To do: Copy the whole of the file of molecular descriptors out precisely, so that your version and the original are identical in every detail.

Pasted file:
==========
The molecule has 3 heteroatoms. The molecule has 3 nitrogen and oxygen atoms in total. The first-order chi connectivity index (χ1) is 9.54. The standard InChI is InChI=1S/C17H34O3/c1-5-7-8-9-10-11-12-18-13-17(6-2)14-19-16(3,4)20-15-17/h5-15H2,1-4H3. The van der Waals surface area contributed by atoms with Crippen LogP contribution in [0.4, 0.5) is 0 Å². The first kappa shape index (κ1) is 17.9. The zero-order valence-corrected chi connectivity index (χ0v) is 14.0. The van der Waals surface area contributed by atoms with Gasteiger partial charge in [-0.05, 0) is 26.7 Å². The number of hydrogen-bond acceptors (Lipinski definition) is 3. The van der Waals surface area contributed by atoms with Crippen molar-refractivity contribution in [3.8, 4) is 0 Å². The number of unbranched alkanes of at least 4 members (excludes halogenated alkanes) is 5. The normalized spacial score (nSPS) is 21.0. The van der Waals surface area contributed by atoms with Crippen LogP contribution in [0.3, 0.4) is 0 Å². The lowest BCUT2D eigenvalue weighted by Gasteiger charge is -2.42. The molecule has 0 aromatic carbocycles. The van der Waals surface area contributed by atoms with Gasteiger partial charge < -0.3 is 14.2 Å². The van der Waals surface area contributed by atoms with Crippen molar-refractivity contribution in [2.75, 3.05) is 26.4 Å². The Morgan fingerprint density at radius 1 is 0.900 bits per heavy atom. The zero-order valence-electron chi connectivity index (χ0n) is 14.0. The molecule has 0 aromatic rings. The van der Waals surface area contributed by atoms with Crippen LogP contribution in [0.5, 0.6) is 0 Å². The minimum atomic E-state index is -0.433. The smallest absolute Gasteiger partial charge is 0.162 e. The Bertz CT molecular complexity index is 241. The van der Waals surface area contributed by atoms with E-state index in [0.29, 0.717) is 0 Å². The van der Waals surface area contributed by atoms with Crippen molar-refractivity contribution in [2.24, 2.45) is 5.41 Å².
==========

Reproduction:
The molecule has 3 heteroatoms. The molecule has 3 nitrogen and oxygen atoms in total. The first-order chi connectivity index (χ1) is 9.54. The standard InChI is InChI=1S/C17H34O3/c1-5-7-8-9-10-11-12-18-13-17(6-2)14-19-16(3,4)20-15-17/h5-15H2,1-4H3. The van der Waals surface area contributed by atoms with Crippen LogP contribution in [0.4, 0.5) is 0 Å². The first kappa shape index (κ1) is 17.9. The zero-order valence-corrected chi connectivity index (χ0v) is 14.0. The van der Waals surface area contributed by atoms with Gasteiger partial charge in [-0.05, 0) is 26.7 Å². The number of hydrogen-bond acceptors (Lipinski definition) is 3. The van der Waals surface area contributed by atoms with Crippen molar-refractivity contribution in [3.8, 4) is 0 Å². The number of unbranched alkanes of at least 4 members (excludes halogenated alkanes) is 5. The normalized spacial score (nSPS) is 21.0. The van der Waals surface area contributed by atoms with Crippen LogP contribution in [0.3, 0.4) is 0 Å². The lowest BCUT2D eigenvalue weighted by Gasteiger charge is -2.42. The molecule has 0 aromatic carbocycles. The van der Waals surface area contributed by atoms with Gasteiger partial charge < -0.3 is 14.2 Å². The van der Waals surface area contributed by atoms with Crippen molar-refractivity contribution in [2.75, 3.05) is 26.4 Å². The Morgan fingerprint density at radius 1 is 0.900 bits per heavy atom. The zero-order valence-electron chi connectivity index (χ0n) is 14.0. The molecule has 0 aromatic rings. The van der Waals surface area contributed by atoms with Crippen LogP contribution in [0.5, 0.6) is 0 Å². The minimum atomic E-state index is -0.433. The smallest absolute Gasteiger partial charge is 0.162 e. The Bertz CT molecular complexity index is 241. The van der Waals surface area contributed by atoms with E-state index in [0.29, 0.717) is 0 Å². The van der Waals surface area contributed by atoms with Crippen molar-refractivity contribution in [2.24, 2.45) is 5.41 Å².